The pound to Canadian dollar interbank exchange rate hit a six-month high this week, then fall again somewhat, as investors became concerned that the UK election may produce a ‘hung’ Parliament.
Turning to Canada, the so-called “loonie dollar” was influenced this week, as a Bank of Canada (BoC) deputy governor signaled on Tuesday that the Central Bank is likely to cut interest rates in early 2020. However, yesterday BoC Governor Stephen Poloz contradicted his deputy, saying that Canada’s borrowing costs are “about right”. So Canada’s interest rate outlook remains up-in-the-air.
Looking forward, Canada’s retail sales for September are released today, and predicted to fall by 0.1%, which may influence the loonie.
The Canadian dollar initially lost value this week, in part because BoC Senior Deputy Governor Carolyn Wilkins gave a speech, in which she signaled that Canada’s Central Bank looks likelier to reduce borrowing costs below their current 1.75%, early next year.
In particular, Ms. Wilkins signaled that, although Canada’s economy remains “relatively well overall”, the BoC “still has room to manoeuvre” and that “lowering rates could provide some insurance against downside to inflation”. The BoC is one of the only major Central Banks not to have eased monetary policy recently, so Ms. Wilkins’ remarks may signal that the BoC is preparing to join the global trend. Lower interest rates traditionally weaken the Canadian dollar.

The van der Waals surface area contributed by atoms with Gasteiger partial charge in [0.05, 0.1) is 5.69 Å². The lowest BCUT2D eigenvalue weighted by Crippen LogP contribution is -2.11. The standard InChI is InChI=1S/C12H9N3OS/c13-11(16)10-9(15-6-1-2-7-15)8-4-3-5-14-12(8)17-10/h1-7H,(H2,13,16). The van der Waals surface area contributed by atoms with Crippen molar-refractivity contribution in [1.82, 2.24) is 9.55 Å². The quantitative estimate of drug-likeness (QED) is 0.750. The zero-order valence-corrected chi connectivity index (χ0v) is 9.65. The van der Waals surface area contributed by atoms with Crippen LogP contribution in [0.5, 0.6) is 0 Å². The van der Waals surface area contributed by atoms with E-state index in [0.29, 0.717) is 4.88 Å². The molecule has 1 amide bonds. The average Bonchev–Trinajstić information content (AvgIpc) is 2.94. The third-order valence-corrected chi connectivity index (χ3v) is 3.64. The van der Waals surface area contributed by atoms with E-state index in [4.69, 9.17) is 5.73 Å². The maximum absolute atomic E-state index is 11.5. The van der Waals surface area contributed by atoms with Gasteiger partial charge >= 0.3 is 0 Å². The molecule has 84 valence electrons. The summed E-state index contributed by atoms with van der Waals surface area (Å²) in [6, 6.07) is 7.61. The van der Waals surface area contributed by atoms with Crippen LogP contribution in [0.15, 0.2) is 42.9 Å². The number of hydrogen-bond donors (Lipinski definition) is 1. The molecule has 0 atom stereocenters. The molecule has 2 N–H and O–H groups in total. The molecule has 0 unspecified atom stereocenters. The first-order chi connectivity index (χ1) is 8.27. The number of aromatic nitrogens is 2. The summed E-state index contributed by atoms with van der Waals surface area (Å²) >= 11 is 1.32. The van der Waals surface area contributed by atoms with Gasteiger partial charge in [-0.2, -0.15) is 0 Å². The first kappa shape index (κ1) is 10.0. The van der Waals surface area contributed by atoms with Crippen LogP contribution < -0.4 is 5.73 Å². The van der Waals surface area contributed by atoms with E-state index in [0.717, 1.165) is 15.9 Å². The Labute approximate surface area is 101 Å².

However, following Ms. Wilkins’ remarks early this week, the Canadian dollar has since rebounded on the interbank market. A partial explanation for this is that, in a speech yesterday, BoC Governor Stephen Poloz said that Canada’s interest rates are “about right”.
Previously, the BoC had refrained from saying that Canada’s interest rates are “appropriate”, in the Central Bank’s October statement. So Mr. Poloz’s remarks suggest that the BoC may be winding back, and that an interest rate cut may not be inevitable. This has benefited the Canadian dollar.
Looking at Canada’s economy, Canada’s inflation arrived at 1.9% in October, as forecast, close to the BoC’s official target. Meanwhile, as I mention, today Canada’s retail sales for last month are due. Next Friday 29th November, Canada’s Gross Domestic (GDP) statistics for Q3, between July and September, are released, which could impact the value of the loonie dollar too.
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